Robotics and automation offer positive benefits to workers, not the least of which is a safer, easier, and more comfortable work environment. Larger companies have a dedicated ergonomics engineer that deal with this subject while smaller ones have the automation or process engineer champion this for the company.
On the factory floor, low-force movements such as twisting, pinching, and flexing performed repeatedly over long periods of time without rest can cause repetitive strain injury (RSI). According to the U.S. Bureau of Labor Statistics, RSIs contributed to the 476,700 nonfatal occupational injuries and illnesses which occurred in manufacturing occupations in 2015.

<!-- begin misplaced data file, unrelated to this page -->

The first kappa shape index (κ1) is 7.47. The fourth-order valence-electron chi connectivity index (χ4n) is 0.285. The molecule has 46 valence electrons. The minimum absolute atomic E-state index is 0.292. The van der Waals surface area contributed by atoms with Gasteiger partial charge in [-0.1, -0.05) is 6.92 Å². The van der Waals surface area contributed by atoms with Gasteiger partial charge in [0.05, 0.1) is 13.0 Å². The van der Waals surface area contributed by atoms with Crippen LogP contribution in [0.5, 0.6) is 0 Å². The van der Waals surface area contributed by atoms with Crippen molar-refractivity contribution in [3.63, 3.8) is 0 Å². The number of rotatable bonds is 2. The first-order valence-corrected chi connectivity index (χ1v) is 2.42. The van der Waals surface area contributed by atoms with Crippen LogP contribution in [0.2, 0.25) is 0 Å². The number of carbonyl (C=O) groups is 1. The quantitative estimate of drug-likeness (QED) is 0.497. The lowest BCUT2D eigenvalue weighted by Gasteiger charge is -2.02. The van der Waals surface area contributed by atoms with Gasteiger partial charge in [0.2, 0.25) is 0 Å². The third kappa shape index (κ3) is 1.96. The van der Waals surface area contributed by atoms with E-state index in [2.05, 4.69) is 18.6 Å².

RSI can affect muscles, tendons, and nerve tissue in the shoulder, forearm, and hand, leading to pain, weakness, numbness, or impairment of motor control. RSI is a cumulative trauma disorder (CTD) related to tendinitis and work-related musculoskeletal disorders (WRMD). Work related injuries affect productivity, cost companies compensation claims and litigation expenses.
Ergonomics and occupational safety engineers try to combat CTD and WRMD with ergonomics, adjusting manufacturing workplace conditions to improve comfort, safety, and efficiency of movement. These fixes typically include tool suspension, lift systems, hand assist tools, and adjustable work table. For work tasks with a high risk of hazard, manufacturers can boost ergonomics to another level by integrating robotics and automation technologies into factory workflows.
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